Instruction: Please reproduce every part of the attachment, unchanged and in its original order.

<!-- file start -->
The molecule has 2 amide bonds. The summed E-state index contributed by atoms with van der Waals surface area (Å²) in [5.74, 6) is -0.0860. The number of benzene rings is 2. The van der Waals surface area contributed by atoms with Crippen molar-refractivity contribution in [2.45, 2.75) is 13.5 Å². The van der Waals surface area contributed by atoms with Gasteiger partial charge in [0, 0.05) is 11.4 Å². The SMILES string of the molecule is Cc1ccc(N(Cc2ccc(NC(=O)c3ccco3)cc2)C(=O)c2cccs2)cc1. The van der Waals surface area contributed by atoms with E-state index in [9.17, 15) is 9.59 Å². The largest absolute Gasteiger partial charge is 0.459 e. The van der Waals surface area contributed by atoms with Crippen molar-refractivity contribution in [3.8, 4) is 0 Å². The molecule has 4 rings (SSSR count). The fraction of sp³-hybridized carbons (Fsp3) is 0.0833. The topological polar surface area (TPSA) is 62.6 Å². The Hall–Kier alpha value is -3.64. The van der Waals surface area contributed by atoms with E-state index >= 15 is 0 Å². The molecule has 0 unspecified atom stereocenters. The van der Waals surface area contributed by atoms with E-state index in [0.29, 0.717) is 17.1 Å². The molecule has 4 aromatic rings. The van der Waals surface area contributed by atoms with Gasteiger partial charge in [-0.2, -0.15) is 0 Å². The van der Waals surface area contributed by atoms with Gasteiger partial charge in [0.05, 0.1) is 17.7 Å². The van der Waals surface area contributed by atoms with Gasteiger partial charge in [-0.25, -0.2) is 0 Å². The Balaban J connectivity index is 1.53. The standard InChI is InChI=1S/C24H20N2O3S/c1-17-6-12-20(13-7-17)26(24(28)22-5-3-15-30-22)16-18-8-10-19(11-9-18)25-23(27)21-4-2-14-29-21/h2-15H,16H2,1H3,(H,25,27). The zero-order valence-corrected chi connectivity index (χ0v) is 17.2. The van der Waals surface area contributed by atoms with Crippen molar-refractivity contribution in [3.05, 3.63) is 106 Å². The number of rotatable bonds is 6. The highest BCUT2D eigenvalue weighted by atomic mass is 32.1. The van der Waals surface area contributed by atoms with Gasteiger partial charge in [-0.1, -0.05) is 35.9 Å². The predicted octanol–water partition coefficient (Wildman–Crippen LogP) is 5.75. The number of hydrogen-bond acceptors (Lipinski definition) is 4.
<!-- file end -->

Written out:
The molecule has 2 amide bonds. The summed E-state index contributed by atoms with van der Waals surface area (Å²) in [5.74, 6) is -0.0860. The number of benzene rings is 2. The van der Waals surface area contributed by atoms with Crippen molar-refractivity contribution in [2.45, 2.75) is 13.5 Å². The van der Waals surface area contributed by atoms with Gasteiger partial charge in [0, 0.05) is 11.4 Å². The SMILES string of the molecule is Cc1ccc(N(Cc2ccc(NC(=O)c3ccco3)cc2)C(=O)c2cccs2)cc1. The van der Waals surface area contributed by atoms with E-state index in [9.17, 15) is 9.59 Å². The largest absolute Gasteiger partial charge is 0.459 e. The van der Waals surface area contributed by atoms with Crippen molar-refractivity contribution in [3.8, 4) is 0 Å². The molecule has 4 rings (SSSR count). The fraction of sp³-hybridized carbons (Fsp3) is 0.0833. The topological polar surface area (TPSA) is 62.6 Å². The Hall–Kier alpha value is -3.64. The van der Waals surface area contributed by atoms with E-state index >= 15 is 0 Å². The molecule has 0 unspecified atom stereocenters. The van der Waals surface area contributed by atoms with E-state index in [0.29, 0.717) is 17.1 Å². The molecule has 4 aromatic rings. The van der Waals surface area contributed by atoms with Gasteiger partial charge in [-0.2, -0.15) is 0 Å². The van der Waals surface area contributed by atoms with Gasteiger partial charge in [0.05, 0.1) is 17.7 Å². The van der Waals surface area contributed by atoms with Gasteiger partial charge in [-0.25, -0.2) is 0 Å². The Balaban J connectivity index is 1.53. The standard InChI is InChI=1S/C24H20N2O3S/c1-17-6-12-20(13-7-17)26(24(28)22-5-3-15-30-22)16-18-8-10-19(11-9-18)25-23(27)21-4-2-14-29-21/h2-15H,16H2,1H3,(H,25,27). The zero-order valence-corrected chi connectivity index (χ0v) is 17.2. The van der Waals surface area contributed by atoms with Crippen molar-refractivity contribution in [3.05, 3.63) is 106 Å². The number of rotatable bonds is 6. The highest BCUT2D eigenvalue weighted by atomic mass is 32.1. The van der Waals surface area contributed by atoms with Gasteiger partial charge in [-0.1, -0.05) is 35.9 Å². The predicted octanol–water partition coefficient (Wildman–Crippen LogP) is 5.75. The number of hydrogen-bond acceptors (Lipinski definition) is 4.